Trigger sprayer bottles are an extremely useful type of machine and an excellent demonstration of basic plumbing principles. A spray-bottle head is made up of only a few parts. It has a trigger lever, which activates a small pump. This pump is attached to a plastic tube that draws cleaning fluid from the bottom of the reservoir. The pump forces this liquid down a narrow barrel and out a small hole at the gun’s muzzle. The hole, or nozzle, serves to focus the flowing liquid so that it forms a concentrated stream.
The only complex element in this design is the fluid pump, and it’s about as simple as they come. The main moving element is a piston, housed inside a cylinder. Inside the cylinder, there is a small spring. To operate the pump, you pull the trigger back, pushing the piston into the cylinder. The moving piston compresses the spring, so when you release the trigger, the piston is pushed back out of the cylinder. These two strokes of the piston, into the cylinder and out again, constitute the entire pump cycle.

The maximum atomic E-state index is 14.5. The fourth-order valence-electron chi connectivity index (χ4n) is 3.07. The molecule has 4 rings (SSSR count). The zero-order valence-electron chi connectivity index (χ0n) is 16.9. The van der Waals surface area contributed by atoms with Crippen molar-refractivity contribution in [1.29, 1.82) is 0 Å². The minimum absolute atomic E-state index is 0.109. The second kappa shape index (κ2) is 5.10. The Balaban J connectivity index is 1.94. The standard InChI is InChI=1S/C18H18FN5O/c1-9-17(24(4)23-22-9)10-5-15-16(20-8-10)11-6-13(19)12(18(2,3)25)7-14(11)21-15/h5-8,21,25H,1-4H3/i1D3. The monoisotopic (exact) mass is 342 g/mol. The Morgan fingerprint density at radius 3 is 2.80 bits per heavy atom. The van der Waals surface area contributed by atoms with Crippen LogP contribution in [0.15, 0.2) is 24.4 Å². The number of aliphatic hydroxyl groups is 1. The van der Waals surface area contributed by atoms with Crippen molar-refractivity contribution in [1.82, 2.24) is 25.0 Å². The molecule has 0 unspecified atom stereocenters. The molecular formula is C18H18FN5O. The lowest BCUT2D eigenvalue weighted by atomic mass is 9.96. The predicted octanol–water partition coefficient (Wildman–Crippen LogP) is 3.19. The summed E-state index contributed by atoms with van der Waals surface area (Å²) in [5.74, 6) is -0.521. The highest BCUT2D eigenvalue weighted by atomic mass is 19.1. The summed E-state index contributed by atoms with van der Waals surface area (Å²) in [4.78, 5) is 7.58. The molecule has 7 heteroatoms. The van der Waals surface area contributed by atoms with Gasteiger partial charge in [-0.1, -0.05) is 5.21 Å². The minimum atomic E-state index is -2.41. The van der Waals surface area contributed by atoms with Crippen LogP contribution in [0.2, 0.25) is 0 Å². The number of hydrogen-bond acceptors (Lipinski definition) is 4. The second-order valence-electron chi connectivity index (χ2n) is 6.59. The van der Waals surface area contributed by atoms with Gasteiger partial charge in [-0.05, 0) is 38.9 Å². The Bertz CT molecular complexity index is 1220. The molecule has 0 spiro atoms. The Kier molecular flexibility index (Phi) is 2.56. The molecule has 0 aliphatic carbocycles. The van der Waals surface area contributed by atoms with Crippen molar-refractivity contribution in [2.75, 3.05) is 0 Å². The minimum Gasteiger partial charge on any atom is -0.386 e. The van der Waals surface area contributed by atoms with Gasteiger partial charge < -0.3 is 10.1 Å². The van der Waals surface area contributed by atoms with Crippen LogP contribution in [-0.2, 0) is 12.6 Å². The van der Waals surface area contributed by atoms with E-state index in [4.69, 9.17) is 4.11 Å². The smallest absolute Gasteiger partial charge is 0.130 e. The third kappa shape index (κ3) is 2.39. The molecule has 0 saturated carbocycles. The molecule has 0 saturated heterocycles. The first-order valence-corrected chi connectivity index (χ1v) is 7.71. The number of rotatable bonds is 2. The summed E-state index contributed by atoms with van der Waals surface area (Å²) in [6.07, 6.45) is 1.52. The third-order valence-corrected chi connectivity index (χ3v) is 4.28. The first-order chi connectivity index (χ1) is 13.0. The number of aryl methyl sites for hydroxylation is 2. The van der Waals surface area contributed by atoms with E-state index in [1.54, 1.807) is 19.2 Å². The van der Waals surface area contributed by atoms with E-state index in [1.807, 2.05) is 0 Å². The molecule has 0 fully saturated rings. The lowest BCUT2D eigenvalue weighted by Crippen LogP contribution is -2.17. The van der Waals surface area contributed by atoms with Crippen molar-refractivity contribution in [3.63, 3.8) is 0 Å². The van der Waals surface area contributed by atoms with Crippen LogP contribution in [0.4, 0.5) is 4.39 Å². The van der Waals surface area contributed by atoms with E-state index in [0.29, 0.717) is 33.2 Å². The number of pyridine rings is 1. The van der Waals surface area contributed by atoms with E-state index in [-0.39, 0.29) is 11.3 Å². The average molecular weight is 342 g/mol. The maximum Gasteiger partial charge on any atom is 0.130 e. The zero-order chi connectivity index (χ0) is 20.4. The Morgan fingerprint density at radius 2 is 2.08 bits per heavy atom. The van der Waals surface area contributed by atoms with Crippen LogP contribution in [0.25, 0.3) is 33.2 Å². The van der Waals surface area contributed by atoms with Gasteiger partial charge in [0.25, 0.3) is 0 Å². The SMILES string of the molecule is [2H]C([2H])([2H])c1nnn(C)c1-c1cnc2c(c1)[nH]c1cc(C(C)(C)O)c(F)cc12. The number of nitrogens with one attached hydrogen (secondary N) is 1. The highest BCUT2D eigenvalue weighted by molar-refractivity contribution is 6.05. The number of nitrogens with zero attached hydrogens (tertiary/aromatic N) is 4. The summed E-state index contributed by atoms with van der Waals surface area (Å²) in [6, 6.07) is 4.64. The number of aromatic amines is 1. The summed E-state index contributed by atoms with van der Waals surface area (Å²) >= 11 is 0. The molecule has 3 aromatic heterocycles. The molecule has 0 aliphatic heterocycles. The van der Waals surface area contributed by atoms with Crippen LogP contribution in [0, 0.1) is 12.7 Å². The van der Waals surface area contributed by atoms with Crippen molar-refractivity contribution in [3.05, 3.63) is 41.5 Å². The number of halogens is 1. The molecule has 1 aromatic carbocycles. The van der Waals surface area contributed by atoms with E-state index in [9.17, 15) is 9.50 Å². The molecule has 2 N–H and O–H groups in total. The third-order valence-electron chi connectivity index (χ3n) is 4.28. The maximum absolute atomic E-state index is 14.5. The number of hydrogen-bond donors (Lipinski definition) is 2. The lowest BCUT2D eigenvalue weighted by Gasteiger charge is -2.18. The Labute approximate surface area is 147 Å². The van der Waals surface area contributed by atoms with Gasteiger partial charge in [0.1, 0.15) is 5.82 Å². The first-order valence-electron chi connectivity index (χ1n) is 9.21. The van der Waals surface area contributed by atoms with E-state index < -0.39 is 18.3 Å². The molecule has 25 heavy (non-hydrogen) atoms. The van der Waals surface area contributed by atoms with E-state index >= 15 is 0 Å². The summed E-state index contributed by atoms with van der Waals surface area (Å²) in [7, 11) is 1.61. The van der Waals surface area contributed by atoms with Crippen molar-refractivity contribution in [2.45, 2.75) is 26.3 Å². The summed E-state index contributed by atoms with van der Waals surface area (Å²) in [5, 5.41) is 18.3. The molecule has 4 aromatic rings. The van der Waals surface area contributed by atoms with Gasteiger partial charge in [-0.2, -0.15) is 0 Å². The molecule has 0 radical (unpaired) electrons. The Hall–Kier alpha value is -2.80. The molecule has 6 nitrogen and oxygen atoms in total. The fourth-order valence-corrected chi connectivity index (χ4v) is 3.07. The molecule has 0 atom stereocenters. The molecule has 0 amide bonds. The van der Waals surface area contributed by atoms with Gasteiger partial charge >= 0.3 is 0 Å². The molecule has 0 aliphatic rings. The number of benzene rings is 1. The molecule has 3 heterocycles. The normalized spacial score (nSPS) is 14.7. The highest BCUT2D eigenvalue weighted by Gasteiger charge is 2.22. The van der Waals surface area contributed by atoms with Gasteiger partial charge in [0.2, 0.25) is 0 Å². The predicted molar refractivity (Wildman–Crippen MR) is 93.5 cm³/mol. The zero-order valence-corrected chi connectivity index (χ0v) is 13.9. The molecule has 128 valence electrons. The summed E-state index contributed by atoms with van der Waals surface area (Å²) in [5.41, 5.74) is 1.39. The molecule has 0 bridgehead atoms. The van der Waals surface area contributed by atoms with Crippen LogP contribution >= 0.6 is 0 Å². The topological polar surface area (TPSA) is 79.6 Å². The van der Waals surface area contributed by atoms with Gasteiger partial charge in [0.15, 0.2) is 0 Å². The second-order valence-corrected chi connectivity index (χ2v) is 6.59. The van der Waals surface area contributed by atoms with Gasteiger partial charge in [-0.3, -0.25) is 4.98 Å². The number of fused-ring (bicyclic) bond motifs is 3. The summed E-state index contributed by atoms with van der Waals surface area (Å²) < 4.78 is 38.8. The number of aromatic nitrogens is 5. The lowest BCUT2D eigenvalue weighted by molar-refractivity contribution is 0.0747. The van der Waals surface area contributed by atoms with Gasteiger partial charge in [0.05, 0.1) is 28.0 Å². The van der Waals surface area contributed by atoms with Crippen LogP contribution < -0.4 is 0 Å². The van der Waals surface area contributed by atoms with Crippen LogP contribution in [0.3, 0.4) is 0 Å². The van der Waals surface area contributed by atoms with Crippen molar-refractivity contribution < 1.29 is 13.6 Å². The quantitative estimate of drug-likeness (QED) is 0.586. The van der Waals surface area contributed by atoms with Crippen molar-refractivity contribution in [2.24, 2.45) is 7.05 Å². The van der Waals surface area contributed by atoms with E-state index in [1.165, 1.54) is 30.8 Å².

The downstroke, the piston pushing in, shrinks the area of the cylinder, forcing fluid out of the pump. The upstroke, the spring pushing the piston back out, expands the cylinder area, sucking fluid into the pump. In a spray bottle, you need to suck cleaning fluid in from the reservoir below and force it out through the barrel above. In order to get all of the fluid moving through the barrel, the pump must only force the fluid up — it cannot force the fluid back into the reservoir. In other words, the fluid must move through the pump in only one direction.
The device that makes this possible is called a one-way valve. A trigger sprayer bottle has two one-way valves in the pumping system: one between the pump and the reservoir and one between the pump and the nozzle. Typically, the valve between the pump and the reservoir consists of a tiny rubber ball that rests neatly inside a small seal. The sides of the seal are angled so that the ball won’t fall through. Depending on the design, either gravity or a small spring holds this ball against the seal so that the water passageway is blocked off when you are not pumping. When the piston moves out (when you release the trigger), the expanding area of the cylinder sucks on the fluid below, pulling the ball up out of the seal. Since the ball is lifted up, fluid is free to flow from the reservoir. But when you squeeze the trigger, the outward force of the moving fluid pushes the ball into the seal, blocking off the passageway to the reservoir. Consequently, the pressurized fluid is pushed only into the barrel.
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